In the military it's called "mission creep," when the quick little job you intended to do turns into something big and ugly. In science, it's called "progress." What started out as a quick little way to keep folks from texting while driving has turned into a way to track how and where you drive so that that information can be reported to your insurance agency.
Key2SafeDriving utilizes a wireless transponder attached to your car key, which then communicates with software installed on your cell phone. When you slide the key out of the housing to start the car, the transponder enters "drive" mode and jams the cell phone that it's paired with, ensuring that the driver is unable to send texts or make phone calls. The transponder is paired with one particular phone, so no one but the driver is affected. That's the part that is supposed to make a lot of teens safer and a lot of parents happier.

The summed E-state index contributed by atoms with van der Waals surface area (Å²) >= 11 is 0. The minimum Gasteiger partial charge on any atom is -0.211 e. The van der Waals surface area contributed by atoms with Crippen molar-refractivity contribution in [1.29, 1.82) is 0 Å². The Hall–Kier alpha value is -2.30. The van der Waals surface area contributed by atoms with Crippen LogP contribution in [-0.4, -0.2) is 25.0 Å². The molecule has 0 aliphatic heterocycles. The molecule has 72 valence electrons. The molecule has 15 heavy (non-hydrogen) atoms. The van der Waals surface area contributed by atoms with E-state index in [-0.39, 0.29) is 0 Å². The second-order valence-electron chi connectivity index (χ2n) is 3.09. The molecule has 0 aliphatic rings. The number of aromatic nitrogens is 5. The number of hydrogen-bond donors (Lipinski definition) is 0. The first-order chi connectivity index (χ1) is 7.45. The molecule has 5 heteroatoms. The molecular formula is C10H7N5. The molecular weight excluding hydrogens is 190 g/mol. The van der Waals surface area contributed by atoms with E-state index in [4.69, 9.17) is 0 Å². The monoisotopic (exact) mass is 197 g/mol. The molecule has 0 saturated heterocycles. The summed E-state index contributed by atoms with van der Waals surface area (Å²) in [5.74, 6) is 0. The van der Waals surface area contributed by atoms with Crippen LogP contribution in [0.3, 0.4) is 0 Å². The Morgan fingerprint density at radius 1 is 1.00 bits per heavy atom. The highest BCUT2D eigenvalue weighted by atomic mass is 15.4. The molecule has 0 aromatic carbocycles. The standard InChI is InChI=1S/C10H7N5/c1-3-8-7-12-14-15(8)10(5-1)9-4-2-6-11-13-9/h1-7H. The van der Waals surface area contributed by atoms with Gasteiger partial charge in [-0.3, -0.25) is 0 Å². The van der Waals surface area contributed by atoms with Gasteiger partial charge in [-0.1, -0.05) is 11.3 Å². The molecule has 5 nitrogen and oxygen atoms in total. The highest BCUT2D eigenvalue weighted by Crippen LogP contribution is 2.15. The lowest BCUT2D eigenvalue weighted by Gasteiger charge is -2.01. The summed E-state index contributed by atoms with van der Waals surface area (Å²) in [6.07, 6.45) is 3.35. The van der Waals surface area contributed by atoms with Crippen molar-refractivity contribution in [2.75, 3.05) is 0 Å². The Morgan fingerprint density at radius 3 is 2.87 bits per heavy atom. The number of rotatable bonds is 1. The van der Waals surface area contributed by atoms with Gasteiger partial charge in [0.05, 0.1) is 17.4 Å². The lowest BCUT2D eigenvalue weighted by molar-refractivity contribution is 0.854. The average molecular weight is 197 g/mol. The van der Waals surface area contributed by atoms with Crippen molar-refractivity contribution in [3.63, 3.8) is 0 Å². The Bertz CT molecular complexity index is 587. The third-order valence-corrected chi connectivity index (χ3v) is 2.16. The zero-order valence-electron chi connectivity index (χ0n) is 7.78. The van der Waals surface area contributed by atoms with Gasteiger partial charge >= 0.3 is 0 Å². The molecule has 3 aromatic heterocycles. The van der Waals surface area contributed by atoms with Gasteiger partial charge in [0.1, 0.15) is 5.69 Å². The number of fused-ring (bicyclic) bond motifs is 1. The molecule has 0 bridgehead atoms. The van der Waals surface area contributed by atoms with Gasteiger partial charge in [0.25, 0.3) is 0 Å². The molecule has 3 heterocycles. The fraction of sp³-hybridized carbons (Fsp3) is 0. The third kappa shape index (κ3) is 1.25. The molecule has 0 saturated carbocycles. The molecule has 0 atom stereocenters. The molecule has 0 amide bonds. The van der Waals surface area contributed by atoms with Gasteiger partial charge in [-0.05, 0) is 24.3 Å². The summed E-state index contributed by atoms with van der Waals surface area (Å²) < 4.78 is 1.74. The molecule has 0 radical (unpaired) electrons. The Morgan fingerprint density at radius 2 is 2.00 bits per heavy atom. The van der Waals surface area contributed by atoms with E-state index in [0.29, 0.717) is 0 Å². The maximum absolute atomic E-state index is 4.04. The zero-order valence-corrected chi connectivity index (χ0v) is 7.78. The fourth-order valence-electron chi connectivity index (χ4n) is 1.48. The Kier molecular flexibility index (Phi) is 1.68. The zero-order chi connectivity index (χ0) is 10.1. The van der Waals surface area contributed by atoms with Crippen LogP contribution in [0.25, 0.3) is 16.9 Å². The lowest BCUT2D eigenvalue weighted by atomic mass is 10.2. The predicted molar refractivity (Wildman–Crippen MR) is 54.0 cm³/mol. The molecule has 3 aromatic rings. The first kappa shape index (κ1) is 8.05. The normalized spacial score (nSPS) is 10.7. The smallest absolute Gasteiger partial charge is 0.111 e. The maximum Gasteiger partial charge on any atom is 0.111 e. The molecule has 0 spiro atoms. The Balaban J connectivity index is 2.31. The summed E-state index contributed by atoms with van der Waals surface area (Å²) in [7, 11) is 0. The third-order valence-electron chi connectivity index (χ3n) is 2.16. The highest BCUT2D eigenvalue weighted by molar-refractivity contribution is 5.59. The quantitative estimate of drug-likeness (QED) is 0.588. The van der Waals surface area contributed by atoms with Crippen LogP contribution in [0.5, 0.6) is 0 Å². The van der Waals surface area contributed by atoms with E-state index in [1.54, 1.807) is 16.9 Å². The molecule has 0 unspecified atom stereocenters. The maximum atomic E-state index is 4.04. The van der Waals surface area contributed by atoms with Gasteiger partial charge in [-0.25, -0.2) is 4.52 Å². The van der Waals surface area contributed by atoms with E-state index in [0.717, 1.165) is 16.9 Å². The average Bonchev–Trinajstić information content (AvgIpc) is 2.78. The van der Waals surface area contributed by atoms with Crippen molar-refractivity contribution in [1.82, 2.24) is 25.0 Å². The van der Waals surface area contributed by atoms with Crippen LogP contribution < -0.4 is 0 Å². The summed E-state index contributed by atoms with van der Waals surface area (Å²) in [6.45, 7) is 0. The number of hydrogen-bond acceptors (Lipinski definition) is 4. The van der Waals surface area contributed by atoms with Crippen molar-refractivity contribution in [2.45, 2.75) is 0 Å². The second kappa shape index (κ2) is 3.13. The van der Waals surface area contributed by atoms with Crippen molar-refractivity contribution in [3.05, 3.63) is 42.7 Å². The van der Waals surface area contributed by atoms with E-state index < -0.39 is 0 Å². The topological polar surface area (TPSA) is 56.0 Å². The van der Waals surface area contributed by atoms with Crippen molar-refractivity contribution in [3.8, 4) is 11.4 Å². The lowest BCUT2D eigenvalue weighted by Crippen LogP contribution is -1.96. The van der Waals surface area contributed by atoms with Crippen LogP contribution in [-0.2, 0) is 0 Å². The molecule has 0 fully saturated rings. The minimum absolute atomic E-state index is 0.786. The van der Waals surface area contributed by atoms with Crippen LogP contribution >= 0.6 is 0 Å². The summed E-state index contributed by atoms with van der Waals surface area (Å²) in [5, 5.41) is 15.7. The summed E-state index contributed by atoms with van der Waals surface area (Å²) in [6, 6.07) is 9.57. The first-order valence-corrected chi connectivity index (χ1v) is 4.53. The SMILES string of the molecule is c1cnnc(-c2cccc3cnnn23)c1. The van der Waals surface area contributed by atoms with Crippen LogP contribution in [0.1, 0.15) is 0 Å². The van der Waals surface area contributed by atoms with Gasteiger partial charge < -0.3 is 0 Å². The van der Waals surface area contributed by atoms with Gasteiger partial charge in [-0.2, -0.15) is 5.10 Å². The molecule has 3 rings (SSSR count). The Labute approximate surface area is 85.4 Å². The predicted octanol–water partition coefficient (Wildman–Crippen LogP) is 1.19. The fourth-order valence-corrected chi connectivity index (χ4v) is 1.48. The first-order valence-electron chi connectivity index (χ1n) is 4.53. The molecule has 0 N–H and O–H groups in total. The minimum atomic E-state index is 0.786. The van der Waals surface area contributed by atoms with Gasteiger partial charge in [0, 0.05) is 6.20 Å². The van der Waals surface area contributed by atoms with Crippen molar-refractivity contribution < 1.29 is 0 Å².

But while the researchers were twiddling with the phone software, somehow they enabled it to keep track of the "vehicle's location, speed, sudden breaking [sic] and the running of lights." We have no idea how they managed to get your phone to know when you've run a red light or when you've stabbed the brakes, but that's what they're advertising. The upshot is that your driving data stored in the phone will be matched with a traffic database, and that information will be used to establish a "safety score" that will be sent to your insurance company each week. See how they did that? Teen safety turns into 1984. We think we'll just turn our phones off when we drive...


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